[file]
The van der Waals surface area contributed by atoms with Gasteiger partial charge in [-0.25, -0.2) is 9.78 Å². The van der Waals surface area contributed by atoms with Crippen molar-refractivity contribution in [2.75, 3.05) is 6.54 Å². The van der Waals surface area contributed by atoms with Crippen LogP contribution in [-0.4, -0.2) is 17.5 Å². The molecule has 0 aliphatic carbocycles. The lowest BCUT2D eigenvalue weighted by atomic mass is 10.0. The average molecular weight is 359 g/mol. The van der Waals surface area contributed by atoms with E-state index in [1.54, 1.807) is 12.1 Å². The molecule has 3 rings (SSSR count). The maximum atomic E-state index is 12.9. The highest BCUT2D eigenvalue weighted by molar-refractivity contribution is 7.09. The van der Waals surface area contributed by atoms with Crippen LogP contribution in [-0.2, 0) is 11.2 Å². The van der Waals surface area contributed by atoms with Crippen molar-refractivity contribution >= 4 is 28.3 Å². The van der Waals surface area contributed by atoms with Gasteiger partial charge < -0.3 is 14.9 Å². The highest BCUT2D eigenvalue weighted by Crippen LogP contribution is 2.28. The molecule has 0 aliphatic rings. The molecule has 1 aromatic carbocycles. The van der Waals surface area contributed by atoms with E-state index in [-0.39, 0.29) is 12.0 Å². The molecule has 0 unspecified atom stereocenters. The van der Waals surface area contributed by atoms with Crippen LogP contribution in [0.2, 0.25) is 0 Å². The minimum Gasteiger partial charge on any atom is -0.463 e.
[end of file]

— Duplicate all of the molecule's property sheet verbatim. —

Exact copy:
The van der Waals surface area contributed by atoms with Gasteiger partial charge in [-0.25, -0.2) is 9.78 Å². The van der Waals surface area contributed by atoms with Crippen molar-refractivity contribution in [2.75, 3.05) is 6.54 Å². The van der Waals surface area contributed by atoms with Crippen LogP contribution in [-0.4, -0.2) is 17.5 Å². The molecule has 0 aliphatic carbocycles. The lowest BCUT2D eigenvalue weighted by atomic mass is 10.0. The average molecular weight is 359 g/mol. The van der Waals surface area contributed by atoms with E-state index in [1.54, 1.807) is 12.1 Å². The molecule has 3 rings (SSSR count). The maximum atomic E-state index is 12.9. The highest BCUT2D eigenvalue weighted by molar-refractivity contribution is 7.09. The van der Waals surface area contributed by atoms with Crippen LogP contribution in [-0.2, 0) is 11.2 Å². The van der Waals surface area contributed by atoms with Crippen molar-refractivity contribution >= 4 is 28.3 Å². The van der Waals surface area contributed by atoms with Gasteiger partial charge < -0.3 is 14.9 Å². The highest BCUT2D eigenvalue weighted by Crippen LogP contribution is 2.28. The molecule has 0 aliphatic rings. The molecule has 1 aromatic carbocycles. The van der Waals surface area contributed by atoms with E-state index in [-0.39, 0.29) is 12.0 Å². The molecule has 0 unspecified atom stereocenters. The van der Waals surface area contributed by atoms with Crippen LogP contribution in [0.2, 0.25) is 0 Å². The minimum Gasteiger partial charge on any atom is -0.463 e.